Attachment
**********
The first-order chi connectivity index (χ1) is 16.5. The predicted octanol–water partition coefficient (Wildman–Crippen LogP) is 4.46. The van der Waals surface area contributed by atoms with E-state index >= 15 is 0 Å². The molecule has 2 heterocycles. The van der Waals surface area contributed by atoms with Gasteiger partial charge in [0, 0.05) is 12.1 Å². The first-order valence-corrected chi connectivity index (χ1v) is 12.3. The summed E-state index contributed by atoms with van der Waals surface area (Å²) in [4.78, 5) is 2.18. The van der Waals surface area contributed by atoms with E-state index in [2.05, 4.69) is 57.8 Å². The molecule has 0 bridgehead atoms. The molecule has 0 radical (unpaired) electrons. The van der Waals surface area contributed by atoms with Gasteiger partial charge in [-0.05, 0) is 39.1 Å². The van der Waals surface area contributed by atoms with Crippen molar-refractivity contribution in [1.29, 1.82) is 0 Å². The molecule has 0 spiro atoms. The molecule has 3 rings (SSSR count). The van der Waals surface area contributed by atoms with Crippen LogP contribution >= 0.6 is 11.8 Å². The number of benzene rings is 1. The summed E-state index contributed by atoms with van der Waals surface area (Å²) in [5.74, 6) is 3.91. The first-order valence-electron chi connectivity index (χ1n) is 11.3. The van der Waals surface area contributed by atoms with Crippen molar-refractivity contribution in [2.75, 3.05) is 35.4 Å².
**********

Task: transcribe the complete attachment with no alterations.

The first-order chi connectivity index (χ1) is 16.5. The predicted octanol–water partition coefficient (Wildman–Crippen LogP) is 4.46. The van der Waals surface area contributed by atoms with E-state index >= 15 is 0 Å². The molecule has 2 heterocycles. The van der Waals surface area contributed by atoms with Gasteiger partial charge in [0, 0.05) is 12.1 Å². The first-order valence-corrected chi connectivity index (χ1v) is 12.3. The summed E-state index contributed by atoms with van der Waals surface area (Å²) in [4.78, 5) is 2.18. The van der Waals surface area contributed by atoms with E-state index in [2.05, 4.69) is 57.8 Å². The molecule has 0 bridgehead atoms. The molecule has 0 radical (unpaired) electrons. The van der Waals surface area contributed by atoms with Gasteiger partial charge in [-0.05, 0) is 39.1 Å². The van der Waals surface area contributed by atoms with Crippen molar-refractivity contribution in [1.29, 1.82) is 0 Å². The molecule has 0 spiro atoms. The molecule has 3 rings (SSSR count). The van der Waals surface area contributed by atoms with Crippen LogP contribution >= 0.6 is 11.8 Å². The number of benzene rings is 1. The summed E-state index contributed by atoms with van der Waals surface area (Å²) in [5.74, 6) is 3.91. The first-order valence-electron chi connectivity index (χ1n) is 11.3. The van der Waals surface area contributed by atoms with Crippen molar-refractivity contribution in [2.75, 3.05) is 35.4 Å².